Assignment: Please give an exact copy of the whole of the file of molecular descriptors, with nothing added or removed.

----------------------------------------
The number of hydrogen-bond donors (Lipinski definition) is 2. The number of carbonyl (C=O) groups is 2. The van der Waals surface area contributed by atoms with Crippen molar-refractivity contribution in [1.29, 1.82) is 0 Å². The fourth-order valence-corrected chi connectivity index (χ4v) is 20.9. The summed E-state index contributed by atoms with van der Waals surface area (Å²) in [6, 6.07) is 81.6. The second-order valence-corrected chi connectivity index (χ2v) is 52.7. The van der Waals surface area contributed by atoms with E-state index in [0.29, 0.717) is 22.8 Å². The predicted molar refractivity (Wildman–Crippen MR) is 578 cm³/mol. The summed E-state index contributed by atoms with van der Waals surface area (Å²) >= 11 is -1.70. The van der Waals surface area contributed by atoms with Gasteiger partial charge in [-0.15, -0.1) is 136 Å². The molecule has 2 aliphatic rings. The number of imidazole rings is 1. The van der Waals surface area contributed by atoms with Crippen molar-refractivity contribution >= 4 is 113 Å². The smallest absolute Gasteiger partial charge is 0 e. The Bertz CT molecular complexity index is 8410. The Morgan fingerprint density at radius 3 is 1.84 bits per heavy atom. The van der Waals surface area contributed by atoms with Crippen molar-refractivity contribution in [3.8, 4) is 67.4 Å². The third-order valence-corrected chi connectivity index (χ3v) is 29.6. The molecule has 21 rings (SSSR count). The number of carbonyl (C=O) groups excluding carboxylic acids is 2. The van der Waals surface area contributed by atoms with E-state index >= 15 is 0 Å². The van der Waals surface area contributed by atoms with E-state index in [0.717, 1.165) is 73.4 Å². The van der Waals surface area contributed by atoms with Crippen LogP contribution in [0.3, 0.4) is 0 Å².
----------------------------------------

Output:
The number of hydrogen-bond donors (Lipinski definition) is 2. The number of carbonyl (C=O) groups is 2. The van der Waals surface area contributed by atoms with Crippen molar-refractivity contribution in [1.29, 1.82) is 0 Å². The fourth-order valence-corrected chi connectivity index (χ4v) is 20.9. The summed E-state index contributed by atoms with van der Waals surface area (Å²) in [6, 6.07) is 81.6. The second-order valence-corrected chi connectivity index (χ2v) is 52.7. The van der Waals surface area contributed by atoms with E-state index in [0.29, 0.717) is 22.8 Å². The predicted molar refractivity (Wildman–Crippen MR) is 578 cm³/mol. The summed E-state index contributed by atoms with van der Waals surface area (Å²) >= 11 is -1.70. The van der Waals surface area contributed by atoms with Gasteiger partial charge in [-0.15, -0.1) is 136 Å². The molecule has 2 aliphatic rings. The number of imidazole rings is 1. The van der Waals surface area contributed by atoms with Crippen molar-refractivity contribution >= 4 is 113 Å². The smallest absolute Gasteiger partial charge is 0 e. The Bertz CT molecular complexity index is 8410. The Morgan fingerprint density at radius 3 is 1.84 bits per heavy atom. The van der Waals surface area contributed by atoms with Crippen molar-refractivity contribution in [3.8, 4) is 67.4 Å². The third-order valence-corrected chi connectivity index (χ3v) is 29.6. The molecule has 21 rings (SSSR count). The number of carbonyl (C=O) groups excluding carboxylic acids is 2. The van der Waals surface area contributed by atoms with E-state index >= 15 is 0 Å². The van der Waals surface area contributed by atoms with E-state index in [0.717, 1.165) is 73.4 Å². The van der Waals surface area contributed by atoms with Crippen LogP contribution in [0.3, 0.4) is 0 Å².